New book examines pipeline to legal profession for African Americans
November 14, 2011The path from birth to the bar can be precarious for African Americans, who despite being approximately 13 percent of the population are only about 4 percent of the practicing bar. What factors aided African Americans who achieved the status of lawyer in their journey through the pipeline? Two Penn State professors teamed up to explore that question in The End of the Pipeline: A Journey of Recognition for African Americans Entering the Legal Profession (Carolina Academic Press 2011).“We conducted a qualitative study collecting narratives of African American lawyers who were recently admitted to the bar. We examined these narratives to learn where the obstacles are in the pipeline to the legal profession and how African Americans successfully overcame those obstacles,” said Carla Pratt, Associate Dean of Academic Affairs at Penn State Law who co-authored the book with Dr. Dorothy Evensen, professor of education at Penn State. They collected data from more than fifty informants and invited researchers and scholars who study the intersection of law, race, education, and social equality to comment on their findings. (Watch a video of Dean Pratt's interview on End of the Pipeline.)"While some lawyers and legal educators might assert that this generation of lawyers emerged from a post racial society, our participants perceived race as an obstacle to entering the legal profession because race negatively influenced how educators, peers and potential employers viewed their intellectual and academic ability to become successful lawyers,” said Pratt.The authors conclude that “working recognition” is a key concept to success in reaching the end of the legal pipeline. “Working recognition” is the idea that Black lawyers were recognized by someone early in their lives as being capable of academic success and they recognized that they had to work and be strategic to overcome the challenges they faced on the path to the legal profession. And once they were on their way to becoming lawyers, they worked to recognize others in the pipeline behind them.End of the Pipeline is "a must read for anyone interested in understanding the very different experiences faced by African-American law students when compared with their white peers," writes Dorothy Brown, professor of law at Emory University School of Law.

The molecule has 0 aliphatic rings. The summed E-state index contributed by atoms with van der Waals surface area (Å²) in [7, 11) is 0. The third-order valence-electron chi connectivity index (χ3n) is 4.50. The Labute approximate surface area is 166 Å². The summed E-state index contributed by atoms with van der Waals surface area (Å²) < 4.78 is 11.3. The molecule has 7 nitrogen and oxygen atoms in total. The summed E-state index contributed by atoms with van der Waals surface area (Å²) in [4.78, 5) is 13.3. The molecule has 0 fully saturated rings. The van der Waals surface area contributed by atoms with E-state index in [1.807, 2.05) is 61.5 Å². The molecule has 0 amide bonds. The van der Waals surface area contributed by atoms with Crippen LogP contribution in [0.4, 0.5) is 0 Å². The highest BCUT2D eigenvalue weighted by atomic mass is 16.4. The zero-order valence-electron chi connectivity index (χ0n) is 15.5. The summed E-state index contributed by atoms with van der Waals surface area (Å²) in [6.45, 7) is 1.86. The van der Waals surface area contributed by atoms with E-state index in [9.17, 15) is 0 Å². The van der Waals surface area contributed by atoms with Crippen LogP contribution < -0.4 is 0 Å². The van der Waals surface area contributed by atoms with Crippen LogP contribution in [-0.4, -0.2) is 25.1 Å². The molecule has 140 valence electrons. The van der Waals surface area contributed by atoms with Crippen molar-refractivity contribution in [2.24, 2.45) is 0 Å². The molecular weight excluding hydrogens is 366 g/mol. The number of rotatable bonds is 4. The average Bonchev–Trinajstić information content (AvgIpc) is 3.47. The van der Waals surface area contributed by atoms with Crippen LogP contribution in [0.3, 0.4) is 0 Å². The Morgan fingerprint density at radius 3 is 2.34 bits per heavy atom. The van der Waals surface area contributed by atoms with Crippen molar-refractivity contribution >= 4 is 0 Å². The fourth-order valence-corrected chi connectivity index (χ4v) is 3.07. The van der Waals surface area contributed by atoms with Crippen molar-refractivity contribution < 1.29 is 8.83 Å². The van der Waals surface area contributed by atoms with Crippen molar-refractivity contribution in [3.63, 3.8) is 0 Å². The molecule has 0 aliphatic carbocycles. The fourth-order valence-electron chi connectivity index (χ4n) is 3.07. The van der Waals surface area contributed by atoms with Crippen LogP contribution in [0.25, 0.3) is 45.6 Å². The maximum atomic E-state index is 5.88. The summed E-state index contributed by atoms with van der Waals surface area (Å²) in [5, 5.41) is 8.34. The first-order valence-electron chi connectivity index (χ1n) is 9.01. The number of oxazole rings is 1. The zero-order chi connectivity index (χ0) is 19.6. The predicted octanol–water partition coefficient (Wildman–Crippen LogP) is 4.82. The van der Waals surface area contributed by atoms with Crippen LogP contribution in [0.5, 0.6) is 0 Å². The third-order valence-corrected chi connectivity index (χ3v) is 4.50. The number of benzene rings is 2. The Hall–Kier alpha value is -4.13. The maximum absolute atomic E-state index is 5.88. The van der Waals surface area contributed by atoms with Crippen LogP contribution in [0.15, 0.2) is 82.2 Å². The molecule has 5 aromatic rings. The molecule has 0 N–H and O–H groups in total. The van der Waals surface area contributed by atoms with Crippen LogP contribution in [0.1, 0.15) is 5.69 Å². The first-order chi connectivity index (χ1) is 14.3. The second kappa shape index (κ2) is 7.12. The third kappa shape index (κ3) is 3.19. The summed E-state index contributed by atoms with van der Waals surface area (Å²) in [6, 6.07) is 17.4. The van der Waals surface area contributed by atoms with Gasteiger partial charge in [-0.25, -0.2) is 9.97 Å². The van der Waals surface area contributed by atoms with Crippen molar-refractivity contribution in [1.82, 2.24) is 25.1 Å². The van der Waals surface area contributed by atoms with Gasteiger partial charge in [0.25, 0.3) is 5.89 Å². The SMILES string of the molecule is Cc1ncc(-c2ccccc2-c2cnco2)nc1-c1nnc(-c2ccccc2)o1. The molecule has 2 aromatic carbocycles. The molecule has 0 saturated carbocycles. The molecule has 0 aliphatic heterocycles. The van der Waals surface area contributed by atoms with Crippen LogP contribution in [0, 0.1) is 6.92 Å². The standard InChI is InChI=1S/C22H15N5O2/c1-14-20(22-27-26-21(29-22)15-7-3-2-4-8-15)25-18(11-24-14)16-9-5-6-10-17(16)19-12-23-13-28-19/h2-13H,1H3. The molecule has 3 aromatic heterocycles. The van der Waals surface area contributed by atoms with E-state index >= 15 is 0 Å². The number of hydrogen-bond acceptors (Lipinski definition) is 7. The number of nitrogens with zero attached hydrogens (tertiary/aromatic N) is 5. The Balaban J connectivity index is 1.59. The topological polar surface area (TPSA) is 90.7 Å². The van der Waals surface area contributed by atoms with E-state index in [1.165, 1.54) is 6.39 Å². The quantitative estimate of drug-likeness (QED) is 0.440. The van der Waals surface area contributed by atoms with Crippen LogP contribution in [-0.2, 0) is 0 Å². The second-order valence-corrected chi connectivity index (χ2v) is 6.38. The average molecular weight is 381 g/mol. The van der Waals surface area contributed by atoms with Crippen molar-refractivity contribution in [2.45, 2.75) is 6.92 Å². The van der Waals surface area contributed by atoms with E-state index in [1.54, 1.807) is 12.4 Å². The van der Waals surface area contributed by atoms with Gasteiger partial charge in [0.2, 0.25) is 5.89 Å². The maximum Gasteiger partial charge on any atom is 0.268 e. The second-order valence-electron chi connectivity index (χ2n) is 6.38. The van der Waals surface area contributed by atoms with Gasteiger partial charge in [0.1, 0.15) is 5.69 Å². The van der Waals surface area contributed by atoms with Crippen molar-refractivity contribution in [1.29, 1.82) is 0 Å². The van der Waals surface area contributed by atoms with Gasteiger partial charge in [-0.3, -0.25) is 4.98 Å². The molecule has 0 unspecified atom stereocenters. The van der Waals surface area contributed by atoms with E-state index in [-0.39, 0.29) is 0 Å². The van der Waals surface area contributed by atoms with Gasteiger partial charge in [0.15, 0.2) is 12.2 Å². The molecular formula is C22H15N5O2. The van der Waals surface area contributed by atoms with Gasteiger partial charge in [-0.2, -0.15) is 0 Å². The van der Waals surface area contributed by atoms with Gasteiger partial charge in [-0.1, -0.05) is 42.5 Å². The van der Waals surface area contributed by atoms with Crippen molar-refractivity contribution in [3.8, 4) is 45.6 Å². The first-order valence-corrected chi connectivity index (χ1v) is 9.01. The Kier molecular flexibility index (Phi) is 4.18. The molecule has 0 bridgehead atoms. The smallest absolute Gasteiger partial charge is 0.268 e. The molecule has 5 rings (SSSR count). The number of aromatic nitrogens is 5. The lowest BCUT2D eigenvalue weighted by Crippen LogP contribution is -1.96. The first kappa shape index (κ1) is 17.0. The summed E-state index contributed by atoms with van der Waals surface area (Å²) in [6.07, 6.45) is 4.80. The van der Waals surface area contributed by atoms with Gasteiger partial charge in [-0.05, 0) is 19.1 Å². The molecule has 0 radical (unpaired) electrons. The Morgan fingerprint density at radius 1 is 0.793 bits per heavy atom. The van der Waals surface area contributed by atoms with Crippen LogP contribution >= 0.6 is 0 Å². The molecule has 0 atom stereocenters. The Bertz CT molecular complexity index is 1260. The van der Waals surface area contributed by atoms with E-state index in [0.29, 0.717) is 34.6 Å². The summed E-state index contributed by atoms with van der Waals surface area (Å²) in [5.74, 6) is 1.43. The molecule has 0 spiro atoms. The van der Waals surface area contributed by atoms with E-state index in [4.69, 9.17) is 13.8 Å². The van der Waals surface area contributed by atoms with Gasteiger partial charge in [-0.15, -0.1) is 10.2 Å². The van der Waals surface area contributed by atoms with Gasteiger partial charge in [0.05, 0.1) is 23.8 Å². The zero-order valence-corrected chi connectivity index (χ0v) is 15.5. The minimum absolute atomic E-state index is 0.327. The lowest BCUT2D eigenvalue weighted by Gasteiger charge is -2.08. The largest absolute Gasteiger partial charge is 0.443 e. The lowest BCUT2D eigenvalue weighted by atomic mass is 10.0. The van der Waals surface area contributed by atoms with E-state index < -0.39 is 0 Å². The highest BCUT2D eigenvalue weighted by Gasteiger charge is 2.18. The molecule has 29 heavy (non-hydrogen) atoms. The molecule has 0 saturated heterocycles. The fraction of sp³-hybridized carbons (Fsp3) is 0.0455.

Professor Pratt researches the role of race in the legal profession and has also studied the legal construction of racial identity in the Native and African American contexts. She is motivated to teach by her passion for the law and “the power that it has to change people’s lives for the better.”
Professor Evensen of the Penn State College of Education researches literacy development and its relation to teaching and learning in professional contexts, particularly law and medicine. She is authoring a book on the development of case reading and reasoning through formative assessment that will be a handbook for law school teachers.